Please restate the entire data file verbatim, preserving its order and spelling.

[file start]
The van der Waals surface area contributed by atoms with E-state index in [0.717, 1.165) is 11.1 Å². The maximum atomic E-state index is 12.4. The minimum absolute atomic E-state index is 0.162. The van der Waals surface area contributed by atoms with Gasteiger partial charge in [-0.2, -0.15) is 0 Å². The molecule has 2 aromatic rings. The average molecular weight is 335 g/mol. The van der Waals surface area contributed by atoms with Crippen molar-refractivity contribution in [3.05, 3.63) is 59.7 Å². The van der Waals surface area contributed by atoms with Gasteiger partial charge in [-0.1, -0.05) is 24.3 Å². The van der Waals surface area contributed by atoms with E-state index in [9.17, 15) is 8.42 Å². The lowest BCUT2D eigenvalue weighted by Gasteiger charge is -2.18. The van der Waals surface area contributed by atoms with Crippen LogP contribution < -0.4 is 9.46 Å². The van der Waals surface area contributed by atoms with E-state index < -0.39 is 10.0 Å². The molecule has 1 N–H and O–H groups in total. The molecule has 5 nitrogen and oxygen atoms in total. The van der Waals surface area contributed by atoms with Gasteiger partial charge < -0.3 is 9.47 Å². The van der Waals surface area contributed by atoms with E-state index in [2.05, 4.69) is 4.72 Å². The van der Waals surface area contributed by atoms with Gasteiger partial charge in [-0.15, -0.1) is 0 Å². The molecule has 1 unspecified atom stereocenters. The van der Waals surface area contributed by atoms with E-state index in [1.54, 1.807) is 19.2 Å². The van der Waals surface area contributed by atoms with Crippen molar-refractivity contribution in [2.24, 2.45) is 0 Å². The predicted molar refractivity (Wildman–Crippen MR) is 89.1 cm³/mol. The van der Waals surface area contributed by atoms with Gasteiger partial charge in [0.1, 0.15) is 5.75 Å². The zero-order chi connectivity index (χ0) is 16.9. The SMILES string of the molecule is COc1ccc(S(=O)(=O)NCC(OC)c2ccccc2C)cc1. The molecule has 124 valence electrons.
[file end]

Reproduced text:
The van der Waals surface area contributed by atoms with E-state index in [0.717, 1.165) is 11.1 Å². The maximum atomic E-state index is 12.4. The minimum absolute atomic E-state index is 0.162. The van der Waals surface area contributed by atoms with Gasteiger partial charge in [-0.2, -0.15) is 0 Å². The molecule has 2 aromatic rings. The average molecular weight is 335 g/mol. The van der Waals surface area contributed by atoms with Crippen molar-refractivity contribution in [3.05, 3.63) is 59.7 Å². The van der Waals surface area contributed by atoms with Gasteiger partial charge in [-0.1, -0.05) is 24.3 Å². The van der Waals surface area contributed by atoms with E-state index in [9.17, 15) is 8.42 Å². The lowest BCUT2D eigenvalue weighted by Gasteiger charge is -2.18. The van der Waals surface area contributed by atoms with Crippen LogP contribution < -0.4 is 9.46 Å². The van der Waals surface area contributed by atoms with E-state index < -0.39 is 10.0 Å². The molecule has 1 N–H and O–H groups in total. The molecule has 5 nitrogen and oxygen atoms in total. The van der Waals surface area contributed by atoms with Gasteiger partial charge < -0.3 is 9.47 Å². The van der Waals surface area contributed by atoms with E-state index in [2.05, 4.69) is 4.72 Å². The van der Waals surface area contributed by atoms with Gasteiger partial charge in [-0.15, -0.1) is 0 Å². The molecule has 1 unspecified atom stereocenters. The van der Waals surface area contributed by atoms with E-state index in [1.54, 1.807) is 19.2 Å². The van der Waals surface area contributed by atoms with Crippen molar-refractivity contribution in [2.24, 2.45) is 0 Å². The predicted molar refractivity (Wildman–Crippen MR) is 89.1 cm³/mol. The van der Waals surface area contributed by atoms with Gasteiger partial charge in [0.1, 0.15) is 5.75 Å². The zero-order chi connectivity index (χ0) is 16.9. The SMILES string of the molecule is COc1ccc(S(=O)(=O)NCC(OC)c2ccccc2C)cc1. The molecule has 124 valence electrons.